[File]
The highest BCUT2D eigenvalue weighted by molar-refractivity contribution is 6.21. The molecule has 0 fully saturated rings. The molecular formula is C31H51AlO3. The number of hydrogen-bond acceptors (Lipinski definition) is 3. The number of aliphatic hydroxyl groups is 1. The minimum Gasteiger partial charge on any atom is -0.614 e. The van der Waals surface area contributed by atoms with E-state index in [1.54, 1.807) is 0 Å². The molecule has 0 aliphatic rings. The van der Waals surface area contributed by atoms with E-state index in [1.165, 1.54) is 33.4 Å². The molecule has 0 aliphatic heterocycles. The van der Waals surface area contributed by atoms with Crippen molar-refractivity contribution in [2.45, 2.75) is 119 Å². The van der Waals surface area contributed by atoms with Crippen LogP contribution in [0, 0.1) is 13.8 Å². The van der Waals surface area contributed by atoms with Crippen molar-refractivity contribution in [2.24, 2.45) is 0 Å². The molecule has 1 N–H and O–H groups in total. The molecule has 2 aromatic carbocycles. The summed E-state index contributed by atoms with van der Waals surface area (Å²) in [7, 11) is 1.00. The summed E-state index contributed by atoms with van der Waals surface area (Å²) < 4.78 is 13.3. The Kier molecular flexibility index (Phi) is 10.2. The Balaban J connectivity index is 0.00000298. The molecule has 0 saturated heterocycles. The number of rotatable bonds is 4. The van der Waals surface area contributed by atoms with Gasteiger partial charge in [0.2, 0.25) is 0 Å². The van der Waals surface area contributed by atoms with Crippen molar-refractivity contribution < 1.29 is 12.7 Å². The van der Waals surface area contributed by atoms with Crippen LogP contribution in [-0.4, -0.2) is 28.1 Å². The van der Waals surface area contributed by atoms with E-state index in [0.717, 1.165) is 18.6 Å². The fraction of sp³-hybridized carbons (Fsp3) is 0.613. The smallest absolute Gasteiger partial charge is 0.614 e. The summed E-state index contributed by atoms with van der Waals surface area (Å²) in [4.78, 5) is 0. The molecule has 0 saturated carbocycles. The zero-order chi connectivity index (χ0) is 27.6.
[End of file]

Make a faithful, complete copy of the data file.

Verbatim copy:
The highest BCUT2D eigenvalue weighted by molar-refractivity contribution is 6.21. The molecule has 0 fully saturated rings. The molecular formula is C31H51AlO3. The number of hydrogen-bond acceptors (Lipinski definition) is 3. The number of aliphatic hydroxyl groups is 1. The minimum Gasteiger partial charge on any atom is -0.614 e. The van der Waals surface area contributed by atoms with E-state index in [1.54, 1.807) is 0 Å². The molecule has 0 aliphatic rings. The van der Waals surface area contributed by atoms with E-state index in [1.165, 1.54) is 33.4 Å². The molecule has 0 aliphatic heterocycles. The van der Waals surface area contributed by atoms with Crippen molar-refractivity contribution in [2.45, 2.75) is 119 Å². The van der Waals surface area contributed by atoms with Crippen LogP contribution in [0, 0.1) is 13.8 Å². The van der Waals surface area contributed by atoms with Crippen molar-refractivity contribution in [2.24, 2.45) is 0 Å². The molecule has 1 N–H and O–H groups in total. The molecule has 2 aromatic carbocycles. The summed E-state index contributed by atoms with van der Waals surface area (Å²) in [7, 11) is 1.00. The summed E-state index contributed by atoms with van der Waals surface area (Å²) < 4.78 is 13.3. The Kier molecular flexibility index (Phi) is 10.2. The Balaban J connectivity index is 0.00000298. The molecule has 0 saturated heterocycles. The number of rotatable bonds is 4. The van der Waals surface area contributed by atoms with Gasteiger partial charge in [0.2, 0.25) is 0 Å². The van der Waals surface area contributed by atoms with Crippen molar-refractivity contribution < 1.29 is 12.7 Å². The van der Waals surface area contributed by atoms with Crippen LogP contribution in [-0.4, -0.2) is 28.1 Å². The van der Waals surface area contributed by atoms with E-state index in [0.717, 1.165) is 18.6 Å². The fraction of sp³-hybridized carbons (Fsp3) is 0.613. The smallest absolute Gasteiger partial charge is 0.614 e. The summed E-state index contributed by atoms with van der Waals surface area (Å²) in [4.78, 5) is 0. The molecule has 0 saturated carbocycles. The zero-order chi connectivity index (χ0) is 27.6.